Our country was not always hospitable to refugees and immigrants. It was essentially closed from the 1920s until the mid 1960s. It turned away refugees from Nazi Europe. We cannot now permit our country to return to the America First isolationism of the 1930s and redefine itself as place of xenophobia, intolerance, and discrimination.
Laura Sparks, the new president of Cooper Union, sought to reassure “Students, Faculty, and Staff”:
…The Cooper Union is an institution—and a vibrant community—built on core principles of equity regardless of religious, racial, economic, or gender background.
I have tasked our Dean of Students Chris Chamberlin, in close collaboration with me, to lead the effort on ensuring we are actively providing support to those in our community impacted by the recent executive order. This will be a team effort and will engage partners across The Cooper Union to ensure the safety of our community. We are also in touch with our neighboring universities to share information in our collective efforts to ensure that all of our communities have the best and most up-to-date information. Chris and others have already been in touch with students who could be impacted. If you believe you could be impacted and have not already spoken with someone at Cooper who can help, please reach out to Chris, your academic dean, a faculty member, or your supervisor. Within all of our legal rights, we remain committed to the privacy of our students, staff and faculty.
It is important that we take active care of every member of our Cooper community. We must hold onto our core values of justice, fairness, diversity, and inclusion that are hallmarks of The Cooper Union.
Rosanne Somerson, president of RISD in Providence, said that the school would “continue to monitor the situation closely and seek to assist anyone in the community who needs help.” She added:
Prior to this order, I joined several hundred other college presidents and chancellors in signing a petition launched by Pomona College in support of DACA, the Deferred Action for Childhood Arrival program, and undocumented immigrant students. If you wish to act and to add your individual voice to this call, you may consider signing onto this statement.
I want to state unequivocally that RISD does not endorse any form of discrimination. Such actions are contrary to our institutional values. Our mission is global in nature and our community represents more than 60 nations, a fact of which we are immensely proud. We know that a vital community is inclusive and celebrates all identities. While these are days of heightened anxiety for many in our community, we will continue to uphold our values and protect any vulnerable community members. It is essential that we are guided by and remember these core values, and that we take extra care to help and respect each other.
Charlie White, head of the School of Art at Carnegie Mellon University in Pittsburgh:
I wanted to reach out to our faculty, students, alumni, colleagues, and many friends in the arts to express the School of Art’s commitment to a diverse and global community. At a moment when we must each examine our own moral compass and reflect upon our ethical beliefs, I believe it is important for us as artists and art educators to take account of our history and the value of inclusion that has so greatly shaped American society.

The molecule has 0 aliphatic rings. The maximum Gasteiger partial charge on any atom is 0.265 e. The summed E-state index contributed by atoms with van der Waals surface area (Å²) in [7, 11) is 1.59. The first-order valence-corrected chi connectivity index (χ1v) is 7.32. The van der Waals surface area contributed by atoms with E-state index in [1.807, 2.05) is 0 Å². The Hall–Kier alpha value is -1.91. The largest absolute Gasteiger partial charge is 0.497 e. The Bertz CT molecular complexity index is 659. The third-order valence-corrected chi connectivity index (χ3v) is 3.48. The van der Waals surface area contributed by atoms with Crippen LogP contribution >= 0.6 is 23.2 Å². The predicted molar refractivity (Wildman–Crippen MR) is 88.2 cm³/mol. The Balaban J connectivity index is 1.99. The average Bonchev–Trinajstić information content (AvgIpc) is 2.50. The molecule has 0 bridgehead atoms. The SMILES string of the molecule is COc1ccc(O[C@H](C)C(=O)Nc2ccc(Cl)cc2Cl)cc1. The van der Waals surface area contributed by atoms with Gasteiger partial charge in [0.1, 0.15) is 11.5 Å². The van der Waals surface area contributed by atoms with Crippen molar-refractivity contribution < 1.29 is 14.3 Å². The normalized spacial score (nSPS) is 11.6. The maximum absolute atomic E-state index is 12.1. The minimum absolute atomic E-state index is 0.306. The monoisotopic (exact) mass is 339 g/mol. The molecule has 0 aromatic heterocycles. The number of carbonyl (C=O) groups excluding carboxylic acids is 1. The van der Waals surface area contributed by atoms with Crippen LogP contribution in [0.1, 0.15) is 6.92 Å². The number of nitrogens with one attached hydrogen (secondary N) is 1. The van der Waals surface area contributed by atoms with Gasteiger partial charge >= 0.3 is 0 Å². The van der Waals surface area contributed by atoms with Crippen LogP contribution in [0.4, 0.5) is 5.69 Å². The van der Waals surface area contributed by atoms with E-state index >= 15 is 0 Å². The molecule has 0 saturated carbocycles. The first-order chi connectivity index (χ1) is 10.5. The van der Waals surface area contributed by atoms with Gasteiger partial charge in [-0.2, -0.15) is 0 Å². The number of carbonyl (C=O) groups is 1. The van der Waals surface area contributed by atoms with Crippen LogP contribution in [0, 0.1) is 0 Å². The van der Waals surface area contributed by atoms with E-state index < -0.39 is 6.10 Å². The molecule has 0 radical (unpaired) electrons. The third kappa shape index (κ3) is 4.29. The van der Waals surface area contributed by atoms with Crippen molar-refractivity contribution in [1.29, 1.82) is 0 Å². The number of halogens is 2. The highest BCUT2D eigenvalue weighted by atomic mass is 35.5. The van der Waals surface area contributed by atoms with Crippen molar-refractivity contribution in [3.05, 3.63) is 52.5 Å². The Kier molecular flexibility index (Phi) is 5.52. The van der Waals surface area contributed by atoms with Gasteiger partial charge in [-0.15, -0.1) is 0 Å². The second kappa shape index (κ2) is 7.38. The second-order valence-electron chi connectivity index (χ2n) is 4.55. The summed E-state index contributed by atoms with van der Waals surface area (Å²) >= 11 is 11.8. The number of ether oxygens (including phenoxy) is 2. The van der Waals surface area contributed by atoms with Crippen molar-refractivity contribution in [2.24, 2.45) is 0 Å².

From Andrew Carnegie, the founding figure of our university and a Scottish immigrant whose family came to America for greater opportunity; to our most influential alumnus, Andy Warhol, a first-generation American whose family emigrated from Ruthenia (modern-day Slovakia); to our university president, Dr. Subra Suresh, who was born in Mumbai, and our provost, Dr. Farnam Jahanian, who was born in Iran, we are preceded and surrounded by those who came to America to exercise their freedom and forward-thinking ideas to the betterment of all.
In light of the recent executive orders from the White House affecting immigration and entry into the U.S. for nationals of seven countries, the School of Art expresses our concern and offers our complete support to any of our students who may be affected, or who have family and friends who may be affected. The School of Art’s diversity, within the greater diversity of a leading international research university, is a pillar of its ongoing accomplishments and future promise. The School of Art is a home to students from around the globe and across economic and cultural spectrums; it is a space of unwavering support for LGBTQ cultures; and it is a location for the pursuit of new ideas, new forms, and open critical discourse.
The School of Art is made up of a community of artists united by the belief that creative expression and critical thinking require a rich ecosystem wherein multiple cultures inform and learn from each other. It is from these shared beliefs that the space of art school becomes one of progress, inclusion, experimentation, and conceptual freedom, and it is this open and inclusive environment that I am committed to maintaining as head of school.
Follow artnet News on Facebook.